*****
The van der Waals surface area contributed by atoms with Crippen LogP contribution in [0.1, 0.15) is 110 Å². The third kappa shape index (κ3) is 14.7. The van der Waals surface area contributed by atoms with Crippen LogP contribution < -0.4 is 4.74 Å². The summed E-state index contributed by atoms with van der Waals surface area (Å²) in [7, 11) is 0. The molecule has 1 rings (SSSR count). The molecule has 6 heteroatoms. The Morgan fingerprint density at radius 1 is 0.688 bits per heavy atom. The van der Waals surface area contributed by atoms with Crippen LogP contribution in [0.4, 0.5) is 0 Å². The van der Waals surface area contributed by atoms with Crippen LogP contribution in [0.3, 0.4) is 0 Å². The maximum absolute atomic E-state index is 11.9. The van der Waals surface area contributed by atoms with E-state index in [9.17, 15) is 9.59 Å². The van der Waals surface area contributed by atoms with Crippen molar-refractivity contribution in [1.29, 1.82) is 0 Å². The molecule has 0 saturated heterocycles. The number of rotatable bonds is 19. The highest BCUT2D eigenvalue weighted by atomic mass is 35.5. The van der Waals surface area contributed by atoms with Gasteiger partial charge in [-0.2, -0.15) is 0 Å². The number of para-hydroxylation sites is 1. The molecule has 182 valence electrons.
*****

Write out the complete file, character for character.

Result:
The van der Waals surface area contributed by atoms with Crippen LogP contribution in [0.1, 0.15) is 110 Å². The third kappa shape index (κ3) is 14.7. The van der Waals surface area contributed by atoms with Crippen LogP contribution < -0.4 is 4.74 Å². The summed E-state index contributed by atoms with van der Waals surface area (Å²) in [7, 11) is 0. The molecule has 1 rings (SSSR count). The molecule has 6 heteroatoms. The Morgan fingerprint density at radius 1 is 0.688 bits per heavy atom. The van der Waals surface area contributed by atoms with Crippen LogP contribution in [0.4, 0.5) is 0 Å². The van der Waals surface area contributed by atoms with Crippen LogP contribution in [0.3, 0.4) is 0 Å². The maximum absolute atomic E-state index is 11.9. The van der Waals surface area contributed by atoms with E-state index in [9.17, 15) is 9.59 Å². The van der Waals surface area contributed by atoms with Crippen molar-refractivity contribution in [1.29, 1.82) is 0 Å². The molecule has 0 saturated heterocycles. The number of rotatable bonds is 19. The highest BCUT2D eigenvalue weighted by atomic mass is 35.5. The van der Waals surface area contributed by atoms with Gasteiger partial charge in [-0.2, -0.15) is 0 Å². The number of para-hydroxylation sites is 1. The molecule has 182 valence electrons.